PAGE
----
Are You a YouTube Recommendation Engine for Your Students?

Managing Your Class, No Matter the Size

Let’s start with a simple question: are your students spending any of their free time watching videos on YouTube?

Here’s the answer: most likely.

While there is little direct statistical evidence of YouTube use by elementary-aged children, 81 percent of parents of children under age 11 who were surveyed report that their children are consuming content on the popular video-sharing website.

Marketing companies—who produce some of the most detailed statistics on YouTube use—report that 74 percent of kids between the ages of 12 and 24 use YouTube on a weekly basis, that YouTube captures about 30 percent of the total screen time of teenage users, and that the average teen spends about an hour each day watching YouTube.

Now another question: do you know what kind of YouTube videos your students are watching?

Depending on their age, your students are probably watching funny cat videos, hilarious fail videos, 24-hour fort challenge videos, or live Fortnite gameplay. If your students are younger, they are probably churning through dozens of slime videos and toy reviews. When she was six, my daughter even convinced me to become one of Cookie Swirl C’s 11 million subscribers, so we could get notifications whenever she posted a new My Little Pony video.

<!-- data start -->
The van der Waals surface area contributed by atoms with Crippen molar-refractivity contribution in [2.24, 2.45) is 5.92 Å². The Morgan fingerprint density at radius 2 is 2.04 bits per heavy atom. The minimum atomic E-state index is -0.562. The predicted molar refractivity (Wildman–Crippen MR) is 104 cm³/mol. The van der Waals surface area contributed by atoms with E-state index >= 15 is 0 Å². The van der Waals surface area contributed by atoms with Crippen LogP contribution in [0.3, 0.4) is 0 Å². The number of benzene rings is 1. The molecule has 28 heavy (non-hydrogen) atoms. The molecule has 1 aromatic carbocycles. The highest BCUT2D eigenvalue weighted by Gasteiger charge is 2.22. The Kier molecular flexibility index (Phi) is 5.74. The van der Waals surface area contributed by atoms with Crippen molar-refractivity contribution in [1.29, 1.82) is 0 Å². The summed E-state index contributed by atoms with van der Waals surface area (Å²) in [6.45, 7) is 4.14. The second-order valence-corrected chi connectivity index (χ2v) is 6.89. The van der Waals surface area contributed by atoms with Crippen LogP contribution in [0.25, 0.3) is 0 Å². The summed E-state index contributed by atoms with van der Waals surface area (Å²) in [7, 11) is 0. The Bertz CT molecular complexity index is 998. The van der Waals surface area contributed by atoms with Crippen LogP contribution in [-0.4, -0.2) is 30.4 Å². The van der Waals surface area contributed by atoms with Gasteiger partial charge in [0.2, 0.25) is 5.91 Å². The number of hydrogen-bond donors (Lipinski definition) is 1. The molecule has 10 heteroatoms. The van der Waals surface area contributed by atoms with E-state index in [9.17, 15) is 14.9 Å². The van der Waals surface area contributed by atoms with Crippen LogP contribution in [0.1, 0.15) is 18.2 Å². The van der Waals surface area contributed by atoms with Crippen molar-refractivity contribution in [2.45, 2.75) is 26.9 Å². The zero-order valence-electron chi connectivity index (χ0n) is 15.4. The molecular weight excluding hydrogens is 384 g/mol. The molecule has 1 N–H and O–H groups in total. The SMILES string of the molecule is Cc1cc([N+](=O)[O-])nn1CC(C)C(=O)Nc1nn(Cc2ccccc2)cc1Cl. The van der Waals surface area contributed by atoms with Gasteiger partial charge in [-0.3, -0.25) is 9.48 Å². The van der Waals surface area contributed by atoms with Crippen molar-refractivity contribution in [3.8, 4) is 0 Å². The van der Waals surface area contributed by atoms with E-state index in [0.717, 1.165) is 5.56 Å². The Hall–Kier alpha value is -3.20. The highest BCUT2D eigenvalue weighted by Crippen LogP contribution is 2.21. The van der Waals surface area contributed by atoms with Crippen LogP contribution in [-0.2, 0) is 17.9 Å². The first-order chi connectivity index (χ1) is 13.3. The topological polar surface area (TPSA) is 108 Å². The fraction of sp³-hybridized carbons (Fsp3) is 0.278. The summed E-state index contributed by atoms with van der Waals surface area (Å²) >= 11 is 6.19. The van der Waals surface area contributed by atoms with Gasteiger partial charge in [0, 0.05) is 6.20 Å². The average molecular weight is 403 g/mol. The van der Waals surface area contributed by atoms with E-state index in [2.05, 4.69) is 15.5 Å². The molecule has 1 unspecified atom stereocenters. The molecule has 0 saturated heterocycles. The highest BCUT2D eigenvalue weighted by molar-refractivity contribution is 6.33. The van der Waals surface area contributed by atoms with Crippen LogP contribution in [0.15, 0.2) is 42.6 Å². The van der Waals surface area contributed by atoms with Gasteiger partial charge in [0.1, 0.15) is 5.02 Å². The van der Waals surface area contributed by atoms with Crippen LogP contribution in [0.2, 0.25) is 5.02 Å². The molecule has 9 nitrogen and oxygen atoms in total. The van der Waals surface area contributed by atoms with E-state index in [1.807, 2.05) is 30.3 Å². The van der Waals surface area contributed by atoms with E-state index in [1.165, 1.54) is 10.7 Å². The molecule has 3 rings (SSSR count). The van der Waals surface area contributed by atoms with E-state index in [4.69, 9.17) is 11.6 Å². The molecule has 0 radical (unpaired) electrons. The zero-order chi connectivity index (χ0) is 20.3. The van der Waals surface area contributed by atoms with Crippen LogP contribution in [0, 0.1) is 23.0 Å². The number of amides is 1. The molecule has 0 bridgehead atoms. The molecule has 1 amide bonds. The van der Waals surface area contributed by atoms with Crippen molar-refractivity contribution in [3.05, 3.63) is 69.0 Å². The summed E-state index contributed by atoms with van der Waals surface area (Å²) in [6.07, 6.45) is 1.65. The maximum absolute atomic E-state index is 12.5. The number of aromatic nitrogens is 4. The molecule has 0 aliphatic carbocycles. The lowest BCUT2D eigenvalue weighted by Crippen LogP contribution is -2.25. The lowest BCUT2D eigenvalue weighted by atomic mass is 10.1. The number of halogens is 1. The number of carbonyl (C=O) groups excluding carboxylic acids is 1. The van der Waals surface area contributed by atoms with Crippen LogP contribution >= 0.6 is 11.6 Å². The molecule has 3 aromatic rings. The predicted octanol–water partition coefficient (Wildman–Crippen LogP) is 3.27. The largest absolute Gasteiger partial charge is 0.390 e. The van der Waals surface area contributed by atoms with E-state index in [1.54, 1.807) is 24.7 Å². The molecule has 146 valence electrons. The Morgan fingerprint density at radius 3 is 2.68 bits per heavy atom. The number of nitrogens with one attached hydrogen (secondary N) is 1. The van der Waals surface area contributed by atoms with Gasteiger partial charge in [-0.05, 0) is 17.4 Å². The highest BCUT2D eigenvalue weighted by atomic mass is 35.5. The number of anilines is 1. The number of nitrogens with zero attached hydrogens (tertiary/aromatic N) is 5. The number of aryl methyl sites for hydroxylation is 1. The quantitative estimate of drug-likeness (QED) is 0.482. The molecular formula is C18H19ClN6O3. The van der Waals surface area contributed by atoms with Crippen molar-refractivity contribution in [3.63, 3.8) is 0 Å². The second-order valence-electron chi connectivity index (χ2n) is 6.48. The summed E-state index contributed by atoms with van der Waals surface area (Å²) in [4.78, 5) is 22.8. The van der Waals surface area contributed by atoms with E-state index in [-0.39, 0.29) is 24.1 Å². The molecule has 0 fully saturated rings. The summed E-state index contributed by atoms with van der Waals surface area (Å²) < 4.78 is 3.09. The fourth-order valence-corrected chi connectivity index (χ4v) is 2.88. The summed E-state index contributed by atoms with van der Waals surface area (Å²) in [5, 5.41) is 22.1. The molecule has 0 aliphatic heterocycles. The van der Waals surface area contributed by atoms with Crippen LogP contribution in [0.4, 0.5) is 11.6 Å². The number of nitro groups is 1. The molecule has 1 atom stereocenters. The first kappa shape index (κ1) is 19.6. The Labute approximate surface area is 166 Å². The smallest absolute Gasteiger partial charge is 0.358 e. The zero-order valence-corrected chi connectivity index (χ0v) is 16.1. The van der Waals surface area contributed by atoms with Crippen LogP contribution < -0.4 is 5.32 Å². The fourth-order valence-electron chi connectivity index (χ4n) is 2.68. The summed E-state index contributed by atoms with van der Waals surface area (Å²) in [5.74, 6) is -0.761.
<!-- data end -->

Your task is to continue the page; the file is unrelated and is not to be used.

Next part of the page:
Seems harmless, right?  Everyone loves a good fail video, after all.

But here’s the thing: that’s a ton of wasted potential. If our kids spend 30 hours a month—almost 400 hours a year—watching funny cat videos and toy reviews, are they really going to grow into learners and thinkers who are ready to innovate and create the future? Wouldn’t that time be better spent on something more meaningful?

It matters what kind of videos students watch

Now I know what you are thinking: these are the same worries that parents and teachers had about all the time that we spent sitting in front of the television when we were kids. I can still remember my mom losing it when she caught me watching Gilligan’s Island or The Brady Bunch after school. “Get off the boob tube and go read a book,” she’d shout, just before turning off the television in the middle of an epic episode. “You are wasting your time.”